27 govt school students in AP test Covid positive

Covid-19 led to financial distress in private schools, 40% may close: Research

July 9, 2020

Covid-19 pandemic is much more a health crisis and quickly becoming an economic and social crisis. The recent episode of Fair Talks, a panel discussion focused on issues affecting school community organised by FairGaze, analysed the impact of Covid-19 pandemic and the resulting financial distress in private schools. The panellists included Anirudh Khaitan, Vice Chairman of Khaitan Public School, Dr. Rakesh Khullar, Chairman of DLF Public School, Manoj Mittal, Founder and CEO of Alumni Management Company, DAV United and Pooja Bose, Principal of The High Range School as the Moderator of the panel discussion.

Bose stated that the education of 321 million students were affected by the lockdown, further impacting a significant percentage of students who were already low on the learning ladder and those without access to online learning. Private unaided schools, who do not get government funding, rely solely on fees from students. The resistance to fee payment due to Covid-19 pandemic has pushed the financially stressed education institutions to either let go of teachers or pay reduced salaries.

As per a research conducted by FairGaze on the school community consisting of students, parents and teachers, an overwhelming 74 percent agreed that the schools are justified in demanding fees from children to pay salaries to staff and expenses. More than 81 percent of those polled agreed that the schools are doing their best to manage children’s education in lockdown and 66 percent agreed that online classes should continue after the lockdown ends.

Dr Khullar said that the schools are severely affected by this pandemic since most schools are society or trust with a non-profit orientation and Income Tax stipulates that reserve of only 15 percent of the total income can be maintained, which can be used only for the welfare of the students or development works. Salaries of teachers and staff constitute 70-75 percent of a typical school and about 15 percent are fixed costs, so effectively, about 90% of costs are of fixed nature for schools whether they receive any fees from students or not.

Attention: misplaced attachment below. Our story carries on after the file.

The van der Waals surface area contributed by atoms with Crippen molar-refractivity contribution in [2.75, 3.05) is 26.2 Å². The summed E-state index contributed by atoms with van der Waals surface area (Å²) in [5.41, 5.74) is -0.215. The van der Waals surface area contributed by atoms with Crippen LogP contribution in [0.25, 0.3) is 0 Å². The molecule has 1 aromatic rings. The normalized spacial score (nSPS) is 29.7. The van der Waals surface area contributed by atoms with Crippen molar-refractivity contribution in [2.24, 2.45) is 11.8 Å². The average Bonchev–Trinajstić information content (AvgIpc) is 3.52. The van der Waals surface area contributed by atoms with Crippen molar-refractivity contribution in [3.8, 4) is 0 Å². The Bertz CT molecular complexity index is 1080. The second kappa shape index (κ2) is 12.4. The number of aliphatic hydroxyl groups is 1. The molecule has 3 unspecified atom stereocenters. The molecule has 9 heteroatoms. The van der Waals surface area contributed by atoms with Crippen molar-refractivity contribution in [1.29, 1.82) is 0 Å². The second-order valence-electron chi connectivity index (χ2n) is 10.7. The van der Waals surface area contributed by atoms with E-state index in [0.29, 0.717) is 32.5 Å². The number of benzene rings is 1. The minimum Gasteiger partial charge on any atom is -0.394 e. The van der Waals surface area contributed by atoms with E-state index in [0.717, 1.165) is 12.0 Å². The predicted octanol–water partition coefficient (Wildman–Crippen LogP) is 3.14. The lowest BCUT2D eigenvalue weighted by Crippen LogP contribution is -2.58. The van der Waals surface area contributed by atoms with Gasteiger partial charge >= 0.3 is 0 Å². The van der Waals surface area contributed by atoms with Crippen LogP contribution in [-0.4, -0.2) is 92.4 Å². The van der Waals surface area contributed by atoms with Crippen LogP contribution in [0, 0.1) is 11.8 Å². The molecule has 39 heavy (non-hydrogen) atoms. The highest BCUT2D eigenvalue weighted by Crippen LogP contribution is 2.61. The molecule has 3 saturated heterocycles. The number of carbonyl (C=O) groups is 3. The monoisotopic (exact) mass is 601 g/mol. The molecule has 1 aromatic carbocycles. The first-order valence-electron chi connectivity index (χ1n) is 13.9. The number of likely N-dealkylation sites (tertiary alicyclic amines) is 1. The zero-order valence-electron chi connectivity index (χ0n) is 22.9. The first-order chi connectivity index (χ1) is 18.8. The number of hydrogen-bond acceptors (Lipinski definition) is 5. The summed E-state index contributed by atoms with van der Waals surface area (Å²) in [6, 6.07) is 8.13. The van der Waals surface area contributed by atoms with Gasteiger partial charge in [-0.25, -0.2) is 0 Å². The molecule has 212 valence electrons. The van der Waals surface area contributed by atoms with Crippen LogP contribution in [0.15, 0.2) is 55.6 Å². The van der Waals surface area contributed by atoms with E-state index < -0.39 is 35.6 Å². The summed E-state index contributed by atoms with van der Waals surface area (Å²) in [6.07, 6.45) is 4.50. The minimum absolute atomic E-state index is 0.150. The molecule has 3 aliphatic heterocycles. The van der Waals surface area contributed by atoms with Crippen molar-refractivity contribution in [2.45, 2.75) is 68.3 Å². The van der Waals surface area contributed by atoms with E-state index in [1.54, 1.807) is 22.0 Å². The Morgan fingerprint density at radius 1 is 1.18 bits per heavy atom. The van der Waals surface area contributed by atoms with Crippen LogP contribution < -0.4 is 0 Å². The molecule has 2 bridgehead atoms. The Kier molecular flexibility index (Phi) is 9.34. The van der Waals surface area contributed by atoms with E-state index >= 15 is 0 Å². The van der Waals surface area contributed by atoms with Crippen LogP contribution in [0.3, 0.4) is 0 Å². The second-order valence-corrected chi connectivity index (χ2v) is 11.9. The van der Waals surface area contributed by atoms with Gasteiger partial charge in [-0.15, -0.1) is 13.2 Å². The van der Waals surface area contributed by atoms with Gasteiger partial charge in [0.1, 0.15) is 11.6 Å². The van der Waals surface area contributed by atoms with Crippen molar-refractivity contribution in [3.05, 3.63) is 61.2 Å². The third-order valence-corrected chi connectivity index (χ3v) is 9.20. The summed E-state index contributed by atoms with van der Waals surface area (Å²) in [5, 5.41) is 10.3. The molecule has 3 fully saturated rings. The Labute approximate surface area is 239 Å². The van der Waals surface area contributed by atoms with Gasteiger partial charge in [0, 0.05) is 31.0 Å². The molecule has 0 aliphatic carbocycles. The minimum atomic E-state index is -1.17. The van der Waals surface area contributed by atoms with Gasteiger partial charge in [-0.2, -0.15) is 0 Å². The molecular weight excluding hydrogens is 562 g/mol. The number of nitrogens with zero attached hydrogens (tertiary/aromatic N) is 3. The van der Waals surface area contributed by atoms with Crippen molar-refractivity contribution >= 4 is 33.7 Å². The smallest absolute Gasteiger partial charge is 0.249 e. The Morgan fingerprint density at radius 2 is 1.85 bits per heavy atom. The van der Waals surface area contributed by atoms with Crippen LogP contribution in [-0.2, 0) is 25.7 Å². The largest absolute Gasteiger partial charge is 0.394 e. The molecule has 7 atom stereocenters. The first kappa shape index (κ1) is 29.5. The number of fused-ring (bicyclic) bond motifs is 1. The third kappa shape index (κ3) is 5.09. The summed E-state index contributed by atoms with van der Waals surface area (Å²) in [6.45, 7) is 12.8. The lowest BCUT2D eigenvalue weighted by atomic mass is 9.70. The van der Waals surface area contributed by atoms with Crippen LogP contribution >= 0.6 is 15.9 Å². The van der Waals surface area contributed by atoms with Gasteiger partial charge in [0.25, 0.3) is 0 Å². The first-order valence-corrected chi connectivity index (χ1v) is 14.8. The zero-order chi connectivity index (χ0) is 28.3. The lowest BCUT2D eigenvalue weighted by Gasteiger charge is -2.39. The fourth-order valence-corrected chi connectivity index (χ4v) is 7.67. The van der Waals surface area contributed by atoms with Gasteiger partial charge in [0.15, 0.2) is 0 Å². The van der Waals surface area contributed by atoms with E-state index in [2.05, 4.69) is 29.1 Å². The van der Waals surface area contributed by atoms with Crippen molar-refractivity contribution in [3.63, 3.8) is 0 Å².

Answering to Bose’s question on why the parents are resisting payment of fees, even though the schools have ensured continuity in education through online classes, Mittal said that the issue revolves around the opposing expectations of parents and the schools on the payment of fees and the expectation of the teachers for payment of full salaries. But according to his research, the main reason behind this confusion is a circular from the Government on April 17,  2020 stipulating that parents are required to pay only the tuition fees, the schools have to pay teachers full salaries and no child can be denied education due to non-payment of fees. This adversely impacted schools’ goodwill and the pious relationship between parents and schools.

He stated that cost of educating a child in government school is around Rs 75,000 per year, which ultimately the tax payer bears, while the tax payer is told not to pay fees to schools for their child’s education. Expressing his concern on the education of children if the unaided private institutions close down due to lack of funds, he suggested that the Government should play the role of a facilitator and encourage parents and schools to arrive at a consensual understanding to tide over this impending disaster.

Khaitan expressed his gratitude to the teacher community who rose to the challenge of online education but are victims of the circumstances due to the inability of the schools to pay salaries to them. He emphasised the urgent need for the schools and parents to discuss and find solution together considering that parents and schools typically have a relationship spanning 12 long years of the child’s education. He highlighted the grave situation facing school education with about 30-40 percent of the private schools looking to close down, which will be a great calamity for the country.

Summarising the suggestions by the panelists, Bose said that the current imbroglio “is an internal issue between school, teachers and parents and the solutions has to come from these three stakeholders through consensus.”

FairGaze is the largest school engagement ecosystem for holistic development, which works with various stakeholders and policy makers, including organisers of premium events associated with education industry. FairGaze engages with over 350,000 students from over 13,000 schools across India. FairGaze works with schools to help manage their newsletter, conduct holistic development programs, promote the sports and cultural functions of the schools and recognise the achievements of the students.

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